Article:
Letter | Published:

Spatial vegetation patterns and imminent desertification in Mediterranean arid ecosystems

Nature volume 449, pages 213217 (13 September 2007) | Download Citation


Humans and climate affect ecosystems and their services1, which may involve continuous and discontinuous transitions from one stable state to another2. Discontinuous transitions are abrupt, irreversible and among the most catastrophic changes of ecosystems identified1. For terrestrial ecosystems, it has been hypothesized that vegetation patchiness could be used as a signature of imminent transitions3,4. Here, we analyse how vegetation patchiness changes in arid ecosystems with different grazing pressures, using both field data and a modelling approach. In the modelling approach, we extrapolated our analysis to even higher grazing pressures to investigate the vegetation patchiness when desertification is imminent. In three arid Mediterranean ecosystems in Spain, Greece and Morocco, we found that the patch-size distribution of the vegetation follows a power law. Using a stochastic cellular automaton model, we show that local positive interactions among plants can explain such power-law distributions. Furthermore, with increasing grazing pressure, the field data revealed consistent deviations from power laws. Increased grazing pressure leads to similar deviations in the model. When grazing was further increased in the model, we found that these deviations always and only occurred close to transition to desert, independent of the type of transition, and regardless of the vegetation cover. Therefore, we propose that patch-size distributions may be a warning signal for the onset of desertification.

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The data collection was part of the DRASME (Desertification Risk Assessment in Silvopastoral Mediterranean Ecosystems) Collaborative Research Project. DRASME is funded by the EU under the INCO-DC Program. We acknowledge the assistance of M. Vrachnakis, D. Sirkou and K. Iovi in collecting the field data in Greece. The research of S.K. and M.R. is supported by a personal VIDI grant from the Netherlands Organization of Scientific Research/Earth and Life Sciences (NWO-ALW) to M.R. The research of Y.P. is funded by the Secretaría de Estado de Universidades e Investigación of Ministerio de Educación y Ciencia (Spain). The research of P.C.d.R. is supported by the LNV-NL Strategic Research Program “Sustainable spatial development of ecosystems, landscapes and regions”. We are grateful to M. Kéfi for his help with the figures, and to R. C. G. Chaves for commenting on the manuscript.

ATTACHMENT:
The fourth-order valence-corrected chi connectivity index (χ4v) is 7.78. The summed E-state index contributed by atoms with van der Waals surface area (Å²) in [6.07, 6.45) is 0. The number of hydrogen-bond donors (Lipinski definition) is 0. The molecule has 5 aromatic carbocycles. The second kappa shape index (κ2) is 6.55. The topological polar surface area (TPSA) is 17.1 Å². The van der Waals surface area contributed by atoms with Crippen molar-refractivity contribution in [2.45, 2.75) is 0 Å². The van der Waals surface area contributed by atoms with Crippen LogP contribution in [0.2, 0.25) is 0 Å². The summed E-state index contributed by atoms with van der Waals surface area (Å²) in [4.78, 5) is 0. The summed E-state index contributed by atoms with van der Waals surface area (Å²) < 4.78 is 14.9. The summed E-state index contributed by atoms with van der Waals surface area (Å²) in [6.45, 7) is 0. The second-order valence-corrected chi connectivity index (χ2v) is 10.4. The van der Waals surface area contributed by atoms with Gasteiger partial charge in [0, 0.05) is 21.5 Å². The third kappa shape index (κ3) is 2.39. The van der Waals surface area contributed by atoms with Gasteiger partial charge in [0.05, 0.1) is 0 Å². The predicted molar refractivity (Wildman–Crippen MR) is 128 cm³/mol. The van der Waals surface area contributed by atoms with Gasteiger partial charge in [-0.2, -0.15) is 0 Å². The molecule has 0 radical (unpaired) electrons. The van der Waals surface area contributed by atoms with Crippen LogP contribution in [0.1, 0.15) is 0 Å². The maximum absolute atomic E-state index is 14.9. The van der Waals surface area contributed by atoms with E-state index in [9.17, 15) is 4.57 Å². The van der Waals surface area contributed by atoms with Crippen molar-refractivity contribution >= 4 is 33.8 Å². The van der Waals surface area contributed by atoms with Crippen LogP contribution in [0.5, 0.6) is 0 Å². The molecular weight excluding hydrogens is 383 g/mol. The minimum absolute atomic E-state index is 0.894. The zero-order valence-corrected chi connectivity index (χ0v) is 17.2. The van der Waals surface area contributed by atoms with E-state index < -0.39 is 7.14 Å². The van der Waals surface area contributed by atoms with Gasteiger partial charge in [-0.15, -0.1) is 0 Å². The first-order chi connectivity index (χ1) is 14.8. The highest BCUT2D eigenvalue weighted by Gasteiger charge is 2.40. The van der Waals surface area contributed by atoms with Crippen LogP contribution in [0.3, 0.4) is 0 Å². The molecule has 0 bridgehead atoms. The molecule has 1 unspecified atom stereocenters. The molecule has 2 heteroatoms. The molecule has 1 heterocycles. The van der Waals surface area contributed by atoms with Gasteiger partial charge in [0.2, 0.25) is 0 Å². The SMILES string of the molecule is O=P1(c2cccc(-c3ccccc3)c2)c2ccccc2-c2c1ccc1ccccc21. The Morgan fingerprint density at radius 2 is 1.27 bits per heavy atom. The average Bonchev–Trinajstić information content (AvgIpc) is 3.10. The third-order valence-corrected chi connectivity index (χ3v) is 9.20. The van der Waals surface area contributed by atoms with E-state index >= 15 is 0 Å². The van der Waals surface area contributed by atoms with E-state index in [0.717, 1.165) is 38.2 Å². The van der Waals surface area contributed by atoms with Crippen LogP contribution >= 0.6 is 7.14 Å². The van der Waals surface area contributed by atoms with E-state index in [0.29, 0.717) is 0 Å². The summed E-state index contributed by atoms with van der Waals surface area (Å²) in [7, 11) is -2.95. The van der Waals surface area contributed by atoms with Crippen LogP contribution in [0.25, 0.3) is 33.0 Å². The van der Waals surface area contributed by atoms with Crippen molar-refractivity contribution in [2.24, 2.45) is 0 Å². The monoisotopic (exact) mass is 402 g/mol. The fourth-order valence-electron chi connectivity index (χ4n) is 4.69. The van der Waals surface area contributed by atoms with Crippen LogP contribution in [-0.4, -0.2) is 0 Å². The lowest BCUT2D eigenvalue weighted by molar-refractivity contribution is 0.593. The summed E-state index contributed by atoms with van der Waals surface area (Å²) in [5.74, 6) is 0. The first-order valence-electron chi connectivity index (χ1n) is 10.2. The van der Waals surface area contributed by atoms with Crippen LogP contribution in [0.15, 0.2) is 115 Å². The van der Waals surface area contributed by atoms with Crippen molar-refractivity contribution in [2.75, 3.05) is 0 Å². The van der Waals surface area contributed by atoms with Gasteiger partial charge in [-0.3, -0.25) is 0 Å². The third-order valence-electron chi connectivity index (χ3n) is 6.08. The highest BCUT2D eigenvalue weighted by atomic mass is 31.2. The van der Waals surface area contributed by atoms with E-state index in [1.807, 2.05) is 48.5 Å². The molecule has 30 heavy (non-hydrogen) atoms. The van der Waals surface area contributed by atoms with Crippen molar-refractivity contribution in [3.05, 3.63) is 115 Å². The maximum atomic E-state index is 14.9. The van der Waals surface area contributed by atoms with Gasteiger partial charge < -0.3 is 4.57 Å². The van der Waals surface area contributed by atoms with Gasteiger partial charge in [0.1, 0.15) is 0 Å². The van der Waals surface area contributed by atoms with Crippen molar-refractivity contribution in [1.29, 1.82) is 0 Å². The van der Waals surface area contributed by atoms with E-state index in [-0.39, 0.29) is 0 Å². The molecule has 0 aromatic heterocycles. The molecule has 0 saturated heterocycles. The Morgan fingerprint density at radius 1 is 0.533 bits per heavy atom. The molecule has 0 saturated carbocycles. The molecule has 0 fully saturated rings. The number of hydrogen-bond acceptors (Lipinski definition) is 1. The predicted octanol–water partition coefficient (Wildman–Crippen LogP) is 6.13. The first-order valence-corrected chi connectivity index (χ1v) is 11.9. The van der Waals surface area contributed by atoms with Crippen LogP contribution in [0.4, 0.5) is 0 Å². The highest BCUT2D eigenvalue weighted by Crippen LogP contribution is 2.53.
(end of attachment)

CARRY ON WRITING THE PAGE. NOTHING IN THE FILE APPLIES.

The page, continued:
Author Contributions The data collection was organized and carried out by C.L.A. (Spanish, Greek and Moroccan sites), V.P.P. (Greek site) and A.E. (Moroccan site). Y.P. participated in the data collection in Spain. S.K. conducted the data analyses with help from C.L.A. and Y.P. S.K. performed the numerical simulations and analysis of the model in collaboration with M.R. and P.C.d.R., and wrote the manuscript. M.R. and P.C.d.R. supervised this work and were involved in the writing. All authors discussed the results and commented on the manuscript.

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  1. Department of Environmental Sciences, Copernicus Institute, Utrecht University, PO Box 80115, 3508 TC Utrecht, The Netherlands

    • Sonia Kéfi
    • , Max Rietkerk
    • , Yolanda Pueyo
    •  & Peter C. de Ruiter
  2. Pyrenean Institute of Ecology, Avda. Montañana 1005. Apdo. 202, 50192 Zaragoza, Spain

    • Concepción L. Alados
  3. Laboratory of Rangeland Ecology, Aristotle University, 54006 Thessaloniki, Greece

    • Vasilios P. Papanastasis
  4. Département des Productions Animales, Institut Agronomique et Vétérinaire Hassan II, Rabat, Morocco

    • Ahmed ElAich
  5. Soil Center, Wageningen University and Research Center, Droevendaalsesteeg 4, 6708 PB Wageningen, The Netherlands

    • Peter C. de Ruiter


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Reprints and permissions information is available at www.nature.com/reprints. The authors declare no competing financial interests.

Corresponding author

Correspondence to Sonia Kéfi.

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